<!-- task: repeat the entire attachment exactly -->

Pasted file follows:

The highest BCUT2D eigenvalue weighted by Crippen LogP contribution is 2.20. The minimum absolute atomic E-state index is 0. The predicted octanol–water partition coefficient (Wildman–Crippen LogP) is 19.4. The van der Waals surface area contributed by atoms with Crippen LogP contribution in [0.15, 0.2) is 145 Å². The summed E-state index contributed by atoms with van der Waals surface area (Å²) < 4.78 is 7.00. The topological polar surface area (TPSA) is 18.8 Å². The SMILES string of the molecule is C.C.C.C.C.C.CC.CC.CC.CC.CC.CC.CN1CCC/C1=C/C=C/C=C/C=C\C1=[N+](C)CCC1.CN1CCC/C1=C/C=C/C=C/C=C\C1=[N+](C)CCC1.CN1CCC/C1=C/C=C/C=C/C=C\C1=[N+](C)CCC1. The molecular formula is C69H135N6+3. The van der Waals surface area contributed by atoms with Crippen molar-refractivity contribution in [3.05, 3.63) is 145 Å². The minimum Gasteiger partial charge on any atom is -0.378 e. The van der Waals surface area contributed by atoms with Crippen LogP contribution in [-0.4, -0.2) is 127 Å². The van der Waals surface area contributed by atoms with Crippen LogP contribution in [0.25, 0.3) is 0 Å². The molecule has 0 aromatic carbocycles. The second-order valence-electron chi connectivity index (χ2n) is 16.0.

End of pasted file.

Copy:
The highest BCUT2D eigenvalue weighted by Crippen LogP contribution is 2.20. The minimum absolute atomic E-state index is 0. The predicted octanol–water partition coefficient (Wildman–Crippen LogP) is 19.4. The van der Waals surface area contributed by atoms with Crippen LogP contribution in [0.15, 0.2) is 145 Å². The summed E-state index contributed by atoms with van der Waals surface area (Å²) < 4.78 is 7.00. The topological polar surface area (TPSA) is 18.8 Å². The SMILES string of the molecule is C.C.C.C.C.C.CC.CC.CC.CC.CC.CC.CN1CCC/C1=C/C=C/C=C/C=C\C1=[N+](C)CCC1.CN1CCC/C1=C/C=C/C=C/C=C\C1=[N+](C)CCC1.CN1CCC/C1=C/C=C/C=C/C=C\C1=[N+](C)CCC1. The molecular formula is C69H135N6+3. The van der Waals surface area contributed by atoms with Crippen molar-refractivity contribution in [3.05, 3.63) is 145 Å². The minimum Gasteiger partial charge on any atom is -0.378 e. The van der Waals surface area contributed by atoms with Crippen LogP contribution in [-0.4, -0.2) is 127 Å². The van der Waals surface area contributed by atoms with Crippen LogP contribution in [0.25, 0.3) is 0 Å². The molecule has 0 aromatic carbocycles. The second-order valence-electron chi connectivity index (χ2n) is 16.0.